Because administrators encourage the use of technology, colleges and universities often offer workshops or classes for faculty to hone their technological skills. Of course, many of these managers don't use the
software extensively themselves; therefore, it's smart for professors to investigate what kind of support is available before doing a comprehensive "launch" in all courses. And, of course, don't start this process the year you're being reviewed for tenure; better to work through any difficulties before this crucial year.
If inexperienced, start with one class and then expand as you work the bugs out. Ask trusted mentors how they use technology and take notes as they talk. Later you can find out exactly what forms of technical support exist on your campus for both instructors and students -- and most importantly, when they can be reached.
At my college, Teaching and Learning Center staff were able to create a "dummy" account for me so that I could see my course management software as my students saw it. I tried out discipline-specific
software and did all of the assignments myself before I made them required work for my students. I asked the book distributor for extra student access codes so that those who had not purchased the textbook new with the software card shrink-wrapped inside could still perform the tasks required for my course.
I did a "test run" a month before the semester started. During the course, I built in periodic class sessions in a computer lab so that I could show students how to use both software packages; this also gave me time to help them when they had difficulties logging in or when their access codes didn't work.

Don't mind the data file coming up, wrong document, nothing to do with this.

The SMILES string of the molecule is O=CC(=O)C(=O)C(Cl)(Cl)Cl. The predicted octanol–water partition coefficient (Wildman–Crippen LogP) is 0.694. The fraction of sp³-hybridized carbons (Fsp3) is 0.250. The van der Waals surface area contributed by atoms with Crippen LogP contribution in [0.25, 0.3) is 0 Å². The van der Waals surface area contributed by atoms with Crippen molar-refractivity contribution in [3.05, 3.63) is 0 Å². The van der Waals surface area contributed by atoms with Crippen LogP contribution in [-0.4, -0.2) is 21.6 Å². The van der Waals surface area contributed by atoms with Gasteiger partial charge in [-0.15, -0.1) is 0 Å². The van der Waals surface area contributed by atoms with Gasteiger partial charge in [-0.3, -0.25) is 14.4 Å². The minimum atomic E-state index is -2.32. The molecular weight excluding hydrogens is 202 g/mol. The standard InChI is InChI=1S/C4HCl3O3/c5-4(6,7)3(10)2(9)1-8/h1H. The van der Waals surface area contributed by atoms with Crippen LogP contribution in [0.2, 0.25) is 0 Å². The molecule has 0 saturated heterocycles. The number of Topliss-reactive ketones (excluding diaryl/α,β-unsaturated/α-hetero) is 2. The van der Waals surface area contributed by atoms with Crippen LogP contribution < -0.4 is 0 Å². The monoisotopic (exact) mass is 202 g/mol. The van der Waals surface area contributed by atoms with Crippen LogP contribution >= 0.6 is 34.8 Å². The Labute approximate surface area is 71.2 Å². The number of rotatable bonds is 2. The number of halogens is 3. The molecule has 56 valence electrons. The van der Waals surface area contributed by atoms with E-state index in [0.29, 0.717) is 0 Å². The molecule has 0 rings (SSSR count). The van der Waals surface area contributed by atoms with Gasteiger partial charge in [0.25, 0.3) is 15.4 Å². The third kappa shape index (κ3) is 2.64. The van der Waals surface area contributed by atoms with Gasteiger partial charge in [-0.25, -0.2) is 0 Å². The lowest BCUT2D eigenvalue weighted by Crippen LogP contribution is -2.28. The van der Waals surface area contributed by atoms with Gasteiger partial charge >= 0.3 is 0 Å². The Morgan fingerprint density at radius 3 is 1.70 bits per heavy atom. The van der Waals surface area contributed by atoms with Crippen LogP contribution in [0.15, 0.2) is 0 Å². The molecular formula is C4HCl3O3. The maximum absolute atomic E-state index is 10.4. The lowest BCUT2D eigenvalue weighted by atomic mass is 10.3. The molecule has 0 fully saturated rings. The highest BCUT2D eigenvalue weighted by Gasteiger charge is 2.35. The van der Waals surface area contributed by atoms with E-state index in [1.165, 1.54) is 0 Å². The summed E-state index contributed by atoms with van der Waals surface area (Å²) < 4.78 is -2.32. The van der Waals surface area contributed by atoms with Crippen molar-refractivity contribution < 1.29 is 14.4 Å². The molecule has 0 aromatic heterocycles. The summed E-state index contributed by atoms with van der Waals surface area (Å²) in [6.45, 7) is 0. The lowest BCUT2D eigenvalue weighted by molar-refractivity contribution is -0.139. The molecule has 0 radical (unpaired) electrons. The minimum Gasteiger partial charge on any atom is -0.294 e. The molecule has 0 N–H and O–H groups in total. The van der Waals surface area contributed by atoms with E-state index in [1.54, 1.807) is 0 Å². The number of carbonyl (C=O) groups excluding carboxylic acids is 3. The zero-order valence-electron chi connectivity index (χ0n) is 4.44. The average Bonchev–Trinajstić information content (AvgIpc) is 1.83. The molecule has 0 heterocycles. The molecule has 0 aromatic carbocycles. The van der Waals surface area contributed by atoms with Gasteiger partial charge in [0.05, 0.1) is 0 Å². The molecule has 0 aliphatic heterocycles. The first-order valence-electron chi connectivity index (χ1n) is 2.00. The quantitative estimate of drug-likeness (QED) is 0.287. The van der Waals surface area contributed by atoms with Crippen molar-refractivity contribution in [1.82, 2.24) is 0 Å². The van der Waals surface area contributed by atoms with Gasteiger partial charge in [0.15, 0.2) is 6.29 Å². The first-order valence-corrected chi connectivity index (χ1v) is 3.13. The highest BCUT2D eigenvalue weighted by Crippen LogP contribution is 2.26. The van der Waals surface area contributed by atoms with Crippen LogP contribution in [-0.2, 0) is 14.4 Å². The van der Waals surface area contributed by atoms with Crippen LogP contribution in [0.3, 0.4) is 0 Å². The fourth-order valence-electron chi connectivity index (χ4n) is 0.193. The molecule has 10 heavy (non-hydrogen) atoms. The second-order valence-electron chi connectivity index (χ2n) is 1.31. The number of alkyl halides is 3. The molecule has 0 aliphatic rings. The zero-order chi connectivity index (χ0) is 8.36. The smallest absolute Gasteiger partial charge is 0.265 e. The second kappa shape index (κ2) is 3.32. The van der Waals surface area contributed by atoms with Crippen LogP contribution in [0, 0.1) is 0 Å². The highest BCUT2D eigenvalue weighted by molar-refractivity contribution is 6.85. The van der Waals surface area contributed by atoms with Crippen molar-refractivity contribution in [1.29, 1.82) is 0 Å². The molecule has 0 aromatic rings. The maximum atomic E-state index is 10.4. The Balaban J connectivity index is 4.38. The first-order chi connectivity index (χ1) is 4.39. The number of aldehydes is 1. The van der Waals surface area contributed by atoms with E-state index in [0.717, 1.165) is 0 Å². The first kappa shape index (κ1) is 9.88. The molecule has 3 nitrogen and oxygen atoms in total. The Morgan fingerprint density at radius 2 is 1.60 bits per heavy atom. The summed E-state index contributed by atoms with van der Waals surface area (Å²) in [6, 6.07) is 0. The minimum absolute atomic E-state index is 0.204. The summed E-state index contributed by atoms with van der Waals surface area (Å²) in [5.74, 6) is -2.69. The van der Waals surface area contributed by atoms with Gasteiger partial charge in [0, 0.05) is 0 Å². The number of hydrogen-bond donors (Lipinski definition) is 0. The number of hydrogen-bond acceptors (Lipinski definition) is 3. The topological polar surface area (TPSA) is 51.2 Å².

Students who claimed to know these tools often found that there was more to learn. True experts used this class time to catch up on work, get ahead on exercises, consult linked resources, do guided research for an upcoming assignment, and check their grades. After having an 80-question final stall on several students in a technical writing course, I realized that no matter how much you've used any software, you should always have a form of back up available. Carrying a printed version of the test would have saved my students from stress when their computers lagged and refused to continue after half their tests were done. If I hadn't wanted to make copies of the printed version, I could have made it into a PDF document and either carried it with me on a thumb drive or linked it to my course management software. I've vowed to remember to consider all options when depending solely on technology.
Most of my mentors say to be selective when posting materials online. For those teaching online or hybrid courses, of course, it's imperative to have all materials available online. For those teaching
face-to-face, posting a syllabus, course outline with due dates, reading assignments, quiz and test dates, resources, and a few practice exercises may be the best bet. Detailed information about each major assignment can be posted a few weeks before the assignment is due. But posting every assignment, worksheet, and exercise that the class has worked on (or will work on) may result in an overwhelmed student population that cannot determine what is required and what is supplemental information.
For many professors, answering e-mail takes up far too much time. GenMe students may e-mail simple questions that can easily be answered by consulting the syllabus, course outline, or assignment sheet (which are often posted online). Frustrated professors may find themselves spelling out the same information again and again in e-mail messages. The minute one hits "submit," a response from the same student may come within a minute-this time asking for even more clarification.
Faculty may dread opening up their e-mail program; worse yet, some refuse to answer student e-mail, preferring phone contact or in-person communication. This may result in poor student evaluations -- even if the professor performs all of his or her other duties in an exceptional manner. Although this seems unfair, it helps to remember that this "wired" generation is so confident with instant communication that they often devalue traditional avenues of imparting information. That's not to say that we can't help them see the value in lectures or in-class discussion -- but knowing that their over-reliance on electronic